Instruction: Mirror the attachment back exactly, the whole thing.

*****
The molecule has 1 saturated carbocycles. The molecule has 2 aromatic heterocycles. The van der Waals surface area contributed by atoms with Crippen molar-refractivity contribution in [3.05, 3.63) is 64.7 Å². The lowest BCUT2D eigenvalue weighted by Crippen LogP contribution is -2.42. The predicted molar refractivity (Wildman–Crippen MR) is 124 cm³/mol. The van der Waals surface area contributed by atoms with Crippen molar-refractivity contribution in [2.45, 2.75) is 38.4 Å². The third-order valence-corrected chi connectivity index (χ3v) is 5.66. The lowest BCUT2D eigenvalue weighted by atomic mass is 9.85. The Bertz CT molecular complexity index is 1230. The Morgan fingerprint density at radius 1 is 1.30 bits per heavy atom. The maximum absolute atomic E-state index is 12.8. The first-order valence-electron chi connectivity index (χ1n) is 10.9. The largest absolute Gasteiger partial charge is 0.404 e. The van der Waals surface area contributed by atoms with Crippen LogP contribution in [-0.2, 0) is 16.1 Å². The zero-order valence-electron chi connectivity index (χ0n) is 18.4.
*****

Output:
The molecule has 1 saturated carbocycles. The molecule has 2 aromatic heterocycles. The van der Waals surface area contributed by atoms with Crippen molar-refractivity contribution in [3.05, 3.63) is 64.7 Å². The lowest BCUT2D eigenvalue weighted by Crippen LogP contribution is -2.42. The predicted molar refractivity (Wildman–Crippen MR) is 124 cm³/mol. The van der Waals surface area contributed by atoms with Crippen molar-refractivity contribution in [2.45, 2.75) is 38.4 Å². The third-order valence-corrected chi connectivity index (χ3v) is 5.66. The lowest BCUT2D eigenvalue weighted by atomic mass is 9.85. The Bertz CT molecular complexity index is 1230. The Morgan fingerprint density at radius 1 is 1.30 bits per heavy atom. The maximum absolute atomic E-state index is 12.8. The first-order valence-electron chi connectivity index (χ1n) is 10.9. The largest absolute Gasteiger partial charge is 0.404 e. The van der Waals surface area contributed by atoms with Crippen LogP contribution in [-0.2, 0) is 16.1 Å². The zero-order valence-electron chi connectivity index (χ0n) is 18.4.